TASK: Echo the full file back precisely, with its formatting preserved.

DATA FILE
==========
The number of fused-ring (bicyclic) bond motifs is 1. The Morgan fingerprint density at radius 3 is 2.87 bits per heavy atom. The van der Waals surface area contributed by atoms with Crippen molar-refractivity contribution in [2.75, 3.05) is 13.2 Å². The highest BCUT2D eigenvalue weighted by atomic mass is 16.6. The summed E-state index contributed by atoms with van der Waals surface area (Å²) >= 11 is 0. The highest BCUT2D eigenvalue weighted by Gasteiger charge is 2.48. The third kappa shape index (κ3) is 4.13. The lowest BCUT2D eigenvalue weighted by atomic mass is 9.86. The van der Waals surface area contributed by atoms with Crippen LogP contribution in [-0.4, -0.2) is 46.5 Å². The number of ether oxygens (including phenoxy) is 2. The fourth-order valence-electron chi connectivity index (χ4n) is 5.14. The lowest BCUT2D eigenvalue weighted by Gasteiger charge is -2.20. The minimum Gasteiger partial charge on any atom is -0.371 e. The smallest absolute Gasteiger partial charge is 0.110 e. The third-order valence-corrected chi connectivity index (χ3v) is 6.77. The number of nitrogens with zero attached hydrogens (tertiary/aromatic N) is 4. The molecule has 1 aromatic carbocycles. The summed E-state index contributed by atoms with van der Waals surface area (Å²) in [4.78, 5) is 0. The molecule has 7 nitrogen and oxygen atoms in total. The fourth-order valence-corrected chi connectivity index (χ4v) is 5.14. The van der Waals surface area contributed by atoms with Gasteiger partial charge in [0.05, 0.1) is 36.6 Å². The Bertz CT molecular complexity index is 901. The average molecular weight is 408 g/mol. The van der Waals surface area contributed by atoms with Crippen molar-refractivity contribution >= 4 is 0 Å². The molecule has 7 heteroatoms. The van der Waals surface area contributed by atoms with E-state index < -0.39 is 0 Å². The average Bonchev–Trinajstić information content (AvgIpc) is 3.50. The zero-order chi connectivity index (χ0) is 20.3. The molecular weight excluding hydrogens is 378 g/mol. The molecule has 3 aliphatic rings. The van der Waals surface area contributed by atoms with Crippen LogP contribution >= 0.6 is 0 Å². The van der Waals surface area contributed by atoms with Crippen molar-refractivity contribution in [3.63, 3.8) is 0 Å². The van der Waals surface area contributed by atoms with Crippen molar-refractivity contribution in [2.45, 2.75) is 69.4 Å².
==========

The number of fused-ring (bicyclic) bond motifs is 1. The Morgan fingerprint density at radius 3 is 2.87 bits per heavy atom. The van der Waals surface area contributed by atoms with Crippen molar-refractivity contribution in [2.75, 3.05) is 13.2 Å². The highest BCUT2D eigenvalue weighted by atomic mass is 16.6. The summed E-state index contributed by atoms with van der Waals surface area (Å²) >= 11 is 0. The highest BCUT2D eigenvalue weighted by Gasteiger charge is 2.48. The third kappa shape index (κ3) is 4.13. The lowest BCUT2D eigenvalue weighted by atomic mass is 9.86. The van der Waals surface area contributed by atoms with Crippen LogP contribution in [-0.4, -0.2) is 46.5 Å². The number of ether oxygens (including phenoxy) is 2. The fourth-order valence-electron chi connectivity index (χ4n) is 5.14. The lowest BCUT2D eigenvalue weighted by Gasteiger charge is -2.20. The minimum Gasteiger partial charge on any atom is -0.371 e. The smallest absolute Gasteiger partial charge is 0.110 e. The third-order valence-corrected chi connectivity index (χ3v) is 6.77. The number of nitrogens with zero attached hydrogens (tertiary/aromatic N) is 4. The molecule has 1 aromatic carbocycles. The summed E-state index contributed by atoms with van der Waals surface area (Å²) in [4.78, 5) is 0. The molecule has 7 nitrogen and oxygen atoms in total. The fourth-order valence-corrected chi connectivity index (χ4v) is 5.14. The van der Waals surface area contributed by atoms with Gasteiger partial charge in [0.05, 0.1) is 36.6 Å². The Bertz CT molecular complexity index is 901. The average molecular weight is 408 g/mol. The van der Waals surface area contributed by atoms with Crippen molar-refractivity contribution >= 4 is 0 Å². The molecule has 7 heteroatoms. The van der Waals surface area contributed by atoms with E-state index < -0.39 is 0 Å². The average Bonchev–Trinajstić information content (AvgIpc) is 3.50. The zero-order chi connectivity index (χ0) is 20.3. The molecular weight excluding hydrogens is 378 g/mol. The molecule has 3 aliphatic rings. The van der Waals surface area contributed by atoms with Crippen LogP contribution >= 0.6 is 0 Å². The van der Waals surface area contributed by atoms with Crippen molar-refractivity contribution in [3.63, 3.8) is 0 Å². The van der Waals surface area contributed by atoms with Crippen molar-refractivity contribution in [2.45, 2.75) is 69.4 Å².